Association of Cine & TV Equipment Suppliers joins FWICE strike even as producers stand together
MUMBAI: Indian TV producers were a harried lot by the end of 16 August, the day of the Federation of Western India Cine Employees (FWICE) promoted strike call. Most managed to complete their shoot shifts for the day, though not without any incidents. Some met with resistance from the music composers who provide background music; some had issues with edit studios where owners were forced to down their shutters early by FWICE members.
If the studio owners continue to make their editing facilities inaccessible to their production house clients tomorrow onwards, it would mean, TV producers who do not have their own edit suites may be stranded and be challenged to deliver their final daily episode masters to channels. Unless they can make alternative arrangements with TV producers or broadcasters who have their own edit suites. Or source out other outlets.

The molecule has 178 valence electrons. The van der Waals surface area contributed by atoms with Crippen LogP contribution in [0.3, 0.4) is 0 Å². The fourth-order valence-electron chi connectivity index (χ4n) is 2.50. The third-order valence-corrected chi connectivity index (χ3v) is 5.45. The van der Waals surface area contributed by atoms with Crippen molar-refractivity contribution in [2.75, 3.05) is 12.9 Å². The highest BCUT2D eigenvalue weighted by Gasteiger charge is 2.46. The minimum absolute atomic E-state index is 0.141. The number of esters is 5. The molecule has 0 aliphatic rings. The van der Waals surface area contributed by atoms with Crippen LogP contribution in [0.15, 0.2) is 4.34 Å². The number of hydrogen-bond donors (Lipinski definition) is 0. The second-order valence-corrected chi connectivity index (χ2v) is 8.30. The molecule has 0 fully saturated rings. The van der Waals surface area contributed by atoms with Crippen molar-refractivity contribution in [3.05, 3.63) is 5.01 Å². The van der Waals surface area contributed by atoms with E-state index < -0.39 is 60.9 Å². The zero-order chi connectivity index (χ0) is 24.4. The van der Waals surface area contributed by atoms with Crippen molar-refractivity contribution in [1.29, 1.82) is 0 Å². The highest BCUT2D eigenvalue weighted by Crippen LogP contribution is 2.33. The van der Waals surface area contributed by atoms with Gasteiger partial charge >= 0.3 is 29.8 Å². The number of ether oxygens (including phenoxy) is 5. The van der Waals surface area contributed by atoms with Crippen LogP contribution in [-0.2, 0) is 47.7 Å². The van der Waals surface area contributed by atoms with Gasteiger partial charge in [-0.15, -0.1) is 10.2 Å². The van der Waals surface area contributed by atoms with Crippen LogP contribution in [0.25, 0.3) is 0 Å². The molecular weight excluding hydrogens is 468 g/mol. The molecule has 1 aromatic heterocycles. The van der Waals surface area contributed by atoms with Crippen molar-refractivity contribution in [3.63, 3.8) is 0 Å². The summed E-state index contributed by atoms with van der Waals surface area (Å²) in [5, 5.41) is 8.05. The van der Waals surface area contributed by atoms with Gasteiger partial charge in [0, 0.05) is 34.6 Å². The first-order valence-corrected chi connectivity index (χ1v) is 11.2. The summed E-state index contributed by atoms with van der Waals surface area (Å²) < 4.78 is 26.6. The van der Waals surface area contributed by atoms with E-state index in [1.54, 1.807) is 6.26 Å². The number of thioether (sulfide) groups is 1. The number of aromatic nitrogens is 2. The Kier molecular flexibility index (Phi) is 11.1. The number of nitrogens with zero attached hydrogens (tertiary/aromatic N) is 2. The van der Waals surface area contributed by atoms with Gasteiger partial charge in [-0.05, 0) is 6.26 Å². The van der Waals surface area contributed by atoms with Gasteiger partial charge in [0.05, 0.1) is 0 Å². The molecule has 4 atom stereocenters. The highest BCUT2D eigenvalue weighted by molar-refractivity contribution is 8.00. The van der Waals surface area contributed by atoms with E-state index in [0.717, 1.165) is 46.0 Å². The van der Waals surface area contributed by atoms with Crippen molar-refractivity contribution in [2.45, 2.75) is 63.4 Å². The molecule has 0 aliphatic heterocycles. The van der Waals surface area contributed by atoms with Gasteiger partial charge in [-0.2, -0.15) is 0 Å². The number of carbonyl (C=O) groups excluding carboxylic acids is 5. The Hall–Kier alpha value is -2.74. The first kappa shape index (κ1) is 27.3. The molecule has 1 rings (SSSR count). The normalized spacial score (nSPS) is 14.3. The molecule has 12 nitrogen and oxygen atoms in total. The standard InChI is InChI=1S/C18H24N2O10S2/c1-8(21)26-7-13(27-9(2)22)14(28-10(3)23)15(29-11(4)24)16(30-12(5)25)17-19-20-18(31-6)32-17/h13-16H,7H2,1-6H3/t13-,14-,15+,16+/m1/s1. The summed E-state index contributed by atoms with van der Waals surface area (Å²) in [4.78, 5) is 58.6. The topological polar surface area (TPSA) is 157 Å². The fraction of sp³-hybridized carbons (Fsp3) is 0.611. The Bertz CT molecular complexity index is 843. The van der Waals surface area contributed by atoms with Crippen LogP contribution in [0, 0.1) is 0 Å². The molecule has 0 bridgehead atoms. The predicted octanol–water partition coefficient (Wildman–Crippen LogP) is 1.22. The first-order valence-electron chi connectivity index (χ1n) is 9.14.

By the end of the day, more bad news was in store. The Association of Cine & TV Equipment Suppliers sent out a letter saying that it and its members are supporting the FWICE initiative.
“We will not be in a position to provide services to producers till the strike is on,” it said in the notice. The services include rental of cameras, dollies, lights and what have you, which will not be available for filming, unless the production house owns them or once again can make alternative arrangements for light and light men and cameras and camera equipment.
At the time of writing no further information was available about which other association was going to walk the FWICE striking trail, but producers were hoping that broadcasters would stand by them and go eyeball to eyeball with the unions. They were all getting ready to begin shooting on 17 August.
The faceoff could be a long one, if FWICE treasurer Ashish Rego is to be believed.
“We will not step down from our stand now,” he told earlier today. “This is going to be the mother of all battles, bigger than the earlier strike. Producers and broadcasters have to listen to our demands. They have gone too far. Other member associations will join our ranks by tomorrow when we take out a big dharna.”